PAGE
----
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TRITCHEON HASH by Sue Lange

TRITCHEON HASH

By Sue Lange

Pub Date: Nov. 23rd, 2011
ISBN: 978-1611381030
Publisher: Book View Café

In this smart, entertaining sci-fi tale, conflict between men and women has reached interplanetary proportions.

Lange (We, Robots, 2010, etc.) begins her tale in the year 3011 on the planet of Coney Island, to which the women of Earth decamped when they realized, in the 22nd century, that “men just would not behave.” Coney Island is a peaceful world of vegetarianism and high culture, while back on Earth wars rage and resources dwindle. The titular heroine, though, longs for adventure; she’s a swaggering, Han Solo-type pilot who loves her wife and daughters but hates being tied down. When the men of Earth put forth a desperate plea for reunification, Tritcheon Hash is the natural choice to determine whether they’ve earned a second chance. Once Tritcheon lands on Earth, she’s drawn into a halting affair with an Earth man and a dilemma over how to deal with the rapidly, and sadly, deteriorating planet—each Earth dawn brings a display of electric lights in lieu of sunshine that has long been blocked out by a haze of atmospheric trash. Environmental and gender issues loom large, but they add purpose and direction to the novel rather than weighing it down. Though Tritcheon doesn’t come fully to life—her true desires and motivations remain elusive, which keeps the novel from packing the emotional punch that it might have—her story is well worth reading for Lange’s insightful narrative and glittering prose. The author breezes melodically through stretches of invented language—“lighterator,” “melly-melly,” “mechanobroom”—and her easy, humorous approach to profound topics (as well as her fondness for churlish artificial intelligence) is reminiscent of Douglas Adams’ work. Logical lapses and stilted dialogue crop up occasionally, but Lange’s wit and sharp sense of metaphor make up for them; of Tritcheon’s “vindictive nature,” Lange writes, “She didn’t necessarily live for revenge; she just savored it a little on cold, lonely nights.”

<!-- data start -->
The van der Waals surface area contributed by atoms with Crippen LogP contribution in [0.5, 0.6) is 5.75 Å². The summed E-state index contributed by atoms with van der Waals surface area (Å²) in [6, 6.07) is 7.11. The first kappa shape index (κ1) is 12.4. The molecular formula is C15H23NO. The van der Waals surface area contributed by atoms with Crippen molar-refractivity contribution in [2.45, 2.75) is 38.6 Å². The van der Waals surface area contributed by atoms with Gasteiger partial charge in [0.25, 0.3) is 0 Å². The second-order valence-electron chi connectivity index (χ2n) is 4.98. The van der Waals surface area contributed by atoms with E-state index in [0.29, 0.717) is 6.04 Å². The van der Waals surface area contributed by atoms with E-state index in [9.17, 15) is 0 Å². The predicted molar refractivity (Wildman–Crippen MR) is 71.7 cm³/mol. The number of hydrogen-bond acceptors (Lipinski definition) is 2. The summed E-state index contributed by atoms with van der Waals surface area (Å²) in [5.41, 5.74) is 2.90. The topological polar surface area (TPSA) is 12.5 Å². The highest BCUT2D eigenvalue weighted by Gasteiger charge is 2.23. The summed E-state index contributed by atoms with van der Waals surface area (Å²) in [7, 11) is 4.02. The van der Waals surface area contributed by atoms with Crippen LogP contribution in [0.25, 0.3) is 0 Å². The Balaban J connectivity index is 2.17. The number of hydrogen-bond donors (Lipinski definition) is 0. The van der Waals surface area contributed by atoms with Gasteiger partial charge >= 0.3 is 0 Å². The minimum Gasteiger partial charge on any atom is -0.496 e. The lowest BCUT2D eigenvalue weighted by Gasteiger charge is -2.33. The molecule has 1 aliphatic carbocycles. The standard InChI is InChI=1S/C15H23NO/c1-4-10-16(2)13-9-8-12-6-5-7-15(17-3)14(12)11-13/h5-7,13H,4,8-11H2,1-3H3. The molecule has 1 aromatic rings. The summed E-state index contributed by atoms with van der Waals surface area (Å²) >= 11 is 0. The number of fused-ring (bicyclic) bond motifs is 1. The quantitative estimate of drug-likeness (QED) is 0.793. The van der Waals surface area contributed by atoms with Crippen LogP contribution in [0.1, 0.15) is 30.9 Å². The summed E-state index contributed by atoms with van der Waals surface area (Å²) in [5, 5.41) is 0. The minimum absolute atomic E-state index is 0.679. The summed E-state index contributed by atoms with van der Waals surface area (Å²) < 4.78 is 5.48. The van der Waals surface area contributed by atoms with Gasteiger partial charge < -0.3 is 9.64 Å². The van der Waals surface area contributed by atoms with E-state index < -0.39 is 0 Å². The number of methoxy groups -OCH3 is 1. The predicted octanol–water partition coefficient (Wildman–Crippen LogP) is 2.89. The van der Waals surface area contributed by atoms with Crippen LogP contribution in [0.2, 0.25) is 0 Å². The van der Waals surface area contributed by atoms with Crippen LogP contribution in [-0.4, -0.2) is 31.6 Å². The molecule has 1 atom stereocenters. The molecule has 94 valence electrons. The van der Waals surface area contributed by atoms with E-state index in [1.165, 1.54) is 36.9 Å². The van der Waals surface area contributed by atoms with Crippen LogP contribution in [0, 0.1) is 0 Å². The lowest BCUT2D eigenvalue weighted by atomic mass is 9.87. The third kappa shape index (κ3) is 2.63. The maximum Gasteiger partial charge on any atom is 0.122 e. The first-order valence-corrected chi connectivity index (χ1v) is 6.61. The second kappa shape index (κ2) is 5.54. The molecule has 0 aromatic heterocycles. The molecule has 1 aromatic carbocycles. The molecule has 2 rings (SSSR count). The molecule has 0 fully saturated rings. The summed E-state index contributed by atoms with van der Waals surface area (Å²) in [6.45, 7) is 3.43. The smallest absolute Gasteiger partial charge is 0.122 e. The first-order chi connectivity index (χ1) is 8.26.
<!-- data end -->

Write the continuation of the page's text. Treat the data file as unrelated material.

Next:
Against a vivid sci-fi backdrop, Lange brings a light touch to heavy material, with a fast-paced, funny story to boot.